• x=(w-text_w)/2 defines the X-coordinate of the location for the text on the frame, here we center the text horizontally on the frame.
  • y=(h-text_h)/2 defines the Y-coordinate of the location for the text on the frame, here we center the text vertically on the frame.
  • text='%{eif\:($seconds-t)\:d}.%{eif\:(mod($seconds-t, 1)*pow(10,$mantissaDigits))\:d\:$mantissaDigits}' We print the remaining seconds for the video to finish with specific decimal digit accuracy.

Notes on the second drawtext:

  • drawtext=fontfile='/usr/share/fonts/urw-base35/C059-Bold.otf' defines the font to be used for the text.
  • fontcolor=yellow defines the color of the font of the text.
  • fontsize=$lowerFont defines the size of the font of the text.
  • x=(w-text_w)/2 defines the X-coordinate of the location for the text on the frame, here we center the text horizontally on the frame.
  • y=((h-text_h)/2)+$upperFont defines the Y-coordinate of the location for the text on the frame, here shift the text from the vertical center  of the frame.
  • text='Elapsed\: %{eif\:(t)\:d}.%{eif\:(mod(t, 1)*pow(10,$mantissaDigits))\:d\:$mantissaDigits}' We print the elapsed seconds since the video started with specific decimal digit accuracy.

Qubes OS 3.2: Resize fedora-23 TemplateVM Root Image 1

Recently, we needed to increase the size of the root image for the fedora-23 TemplateVM.
We had to do this as we wanted to install in /opt a few IDEs, including android-studio which takes a lot of space when accompanied by the Android SDK.

Following the excellent guide at https://www.qubes-os.org/doc/resize-root-disk-image/, we did the following:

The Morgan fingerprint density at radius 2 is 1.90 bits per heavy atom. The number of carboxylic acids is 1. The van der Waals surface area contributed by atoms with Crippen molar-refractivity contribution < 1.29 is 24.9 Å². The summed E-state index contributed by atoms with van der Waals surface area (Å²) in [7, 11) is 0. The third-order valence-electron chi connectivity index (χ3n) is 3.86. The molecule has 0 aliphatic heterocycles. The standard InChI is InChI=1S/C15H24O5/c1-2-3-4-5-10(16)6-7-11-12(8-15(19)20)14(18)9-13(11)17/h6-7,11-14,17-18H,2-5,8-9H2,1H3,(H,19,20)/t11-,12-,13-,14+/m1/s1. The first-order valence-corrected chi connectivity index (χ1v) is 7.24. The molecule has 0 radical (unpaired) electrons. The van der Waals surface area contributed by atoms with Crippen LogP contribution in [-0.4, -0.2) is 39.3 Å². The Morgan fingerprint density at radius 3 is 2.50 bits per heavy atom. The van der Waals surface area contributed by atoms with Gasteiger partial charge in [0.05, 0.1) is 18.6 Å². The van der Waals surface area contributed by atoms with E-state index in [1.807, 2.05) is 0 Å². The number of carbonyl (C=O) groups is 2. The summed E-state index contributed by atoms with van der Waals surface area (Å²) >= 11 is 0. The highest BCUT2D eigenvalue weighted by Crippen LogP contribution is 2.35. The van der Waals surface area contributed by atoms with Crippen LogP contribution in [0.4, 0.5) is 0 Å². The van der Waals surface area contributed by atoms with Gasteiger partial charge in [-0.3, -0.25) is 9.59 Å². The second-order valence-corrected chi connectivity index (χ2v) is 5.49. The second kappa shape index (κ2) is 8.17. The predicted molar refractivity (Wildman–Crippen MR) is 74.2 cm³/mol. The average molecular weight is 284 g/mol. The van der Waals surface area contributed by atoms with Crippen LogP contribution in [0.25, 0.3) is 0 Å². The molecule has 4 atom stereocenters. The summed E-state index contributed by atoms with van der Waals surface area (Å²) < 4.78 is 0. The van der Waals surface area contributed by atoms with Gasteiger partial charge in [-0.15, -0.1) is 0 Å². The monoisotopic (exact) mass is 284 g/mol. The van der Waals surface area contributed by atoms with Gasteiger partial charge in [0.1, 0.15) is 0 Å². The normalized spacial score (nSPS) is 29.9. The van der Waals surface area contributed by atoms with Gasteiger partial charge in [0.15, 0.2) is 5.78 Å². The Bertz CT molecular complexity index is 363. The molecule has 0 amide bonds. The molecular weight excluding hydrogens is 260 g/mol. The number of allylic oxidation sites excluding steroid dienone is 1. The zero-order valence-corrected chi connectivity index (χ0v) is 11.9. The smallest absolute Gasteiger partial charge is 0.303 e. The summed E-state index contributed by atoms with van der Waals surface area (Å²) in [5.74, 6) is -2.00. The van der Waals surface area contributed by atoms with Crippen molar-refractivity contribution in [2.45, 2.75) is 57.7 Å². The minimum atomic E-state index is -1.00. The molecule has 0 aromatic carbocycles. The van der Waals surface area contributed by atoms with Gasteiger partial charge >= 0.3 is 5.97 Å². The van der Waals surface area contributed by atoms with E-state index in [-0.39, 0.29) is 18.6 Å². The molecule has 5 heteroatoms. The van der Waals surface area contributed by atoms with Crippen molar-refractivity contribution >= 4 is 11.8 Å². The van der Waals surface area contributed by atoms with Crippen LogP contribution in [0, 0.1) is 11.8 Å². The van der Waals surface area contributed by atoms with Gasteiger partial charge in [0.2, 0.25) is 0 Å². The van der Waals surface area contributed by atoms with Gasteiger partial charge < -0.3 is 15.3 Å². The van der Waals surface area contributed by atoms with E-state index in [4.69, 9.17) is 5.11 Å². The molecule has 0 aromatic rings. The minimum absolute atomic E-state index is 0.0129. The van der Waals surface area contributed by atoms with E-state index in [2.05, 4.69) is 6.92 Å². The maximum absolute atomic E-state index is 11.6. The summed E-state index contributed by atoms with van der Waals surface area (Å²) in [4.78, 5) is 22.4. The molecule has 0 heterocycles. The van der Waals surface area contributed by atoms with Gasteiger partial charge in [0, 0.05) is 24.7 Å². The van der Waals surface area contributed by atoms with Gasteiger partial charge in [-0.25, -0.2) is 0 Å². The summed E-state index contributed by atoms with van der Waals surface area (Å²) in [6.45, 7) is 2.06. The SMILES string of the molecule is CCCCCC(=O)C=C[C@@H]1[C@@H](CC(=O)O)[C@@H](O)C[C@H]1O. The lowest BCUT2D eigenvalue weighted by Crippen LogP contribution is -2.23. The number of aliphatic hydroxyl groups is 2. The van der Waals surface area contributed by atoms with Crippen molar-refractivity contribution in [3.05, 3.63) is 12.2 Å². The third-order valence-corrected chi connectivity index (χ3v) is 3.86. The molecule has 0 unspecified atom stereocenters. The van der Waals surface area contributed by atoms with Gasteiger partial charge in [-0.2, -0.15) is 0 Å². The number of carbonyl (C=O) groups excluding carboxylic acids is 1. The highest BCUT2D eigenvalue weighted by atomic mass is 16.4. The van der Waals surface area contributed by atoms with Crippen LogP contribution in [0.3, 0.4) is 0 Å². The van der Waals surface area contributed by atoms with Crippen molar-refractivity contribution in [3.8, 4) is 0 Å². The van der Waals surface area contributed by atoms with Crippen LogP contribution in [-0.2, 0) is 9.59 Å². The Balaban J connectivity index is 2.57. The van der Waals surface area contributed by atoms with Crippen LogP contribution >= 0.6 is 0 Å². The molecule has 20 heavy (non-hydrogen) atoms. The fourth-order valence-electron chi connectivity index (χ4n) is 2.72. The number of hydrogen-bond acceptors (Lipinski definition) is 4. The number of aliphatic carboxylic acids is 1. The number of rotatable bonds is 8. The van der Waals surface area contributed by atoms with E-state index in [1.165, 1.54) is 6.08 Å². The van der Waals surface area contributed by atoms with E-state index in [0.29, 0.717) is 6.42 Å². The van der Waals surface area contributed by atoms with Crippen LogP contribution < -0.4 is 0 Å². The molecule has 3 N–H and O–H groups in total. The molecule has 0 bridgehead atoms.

1. Made sure that the fedora-23 TemplateVM and all VMs based on that template were shut down.
    This included stopping the sys-firewall and sys-net VMs as well (in this order).
  2. Then, in the VM Settings window at the Basic tab for the fedora-23 TemplateVM, we disabled the networking by selecting none on the NetVM: drop-down list and pressed OK to apply the settings changes.
  3. Following, in dom0 Terminal Emulator we run the following command:
    truncate -s 40G /var/lib/qubes/vm-templates/fedora-23/root.img;
  4. Afterwards we started the fedora-23 TemplateVM and run the following in the terminal:
    sudo resize2fs /dev/mapper/dmroot;
    Please note that if your output is Nothing to do! then most likely you forgot a VM that is based on the fedora-23 TemplateVM running. Normally your screen should print something along the lines of Resizing the filesystem...
  5. Next, we shut down the fedora-23 TemplateVM, and went to the VM Settings window to enable networking by selecting whatever we had there before (for us it was default (sys-firewall)).
  6. Finally, we could start using our VMs, their root.img were of the new extended size.

How we accidentally fixed the black screen issue of OBS studio on Fedora 27 x64 1

As mentioned in a previous post, we installed OBS studio on our machine in order to make some desktop recordings.
What that post did not mention are two issues that we had:

  1. when recording using the Screen Capture (XSHM) source, the recording would only show a black screen and it would actually record the mouse only!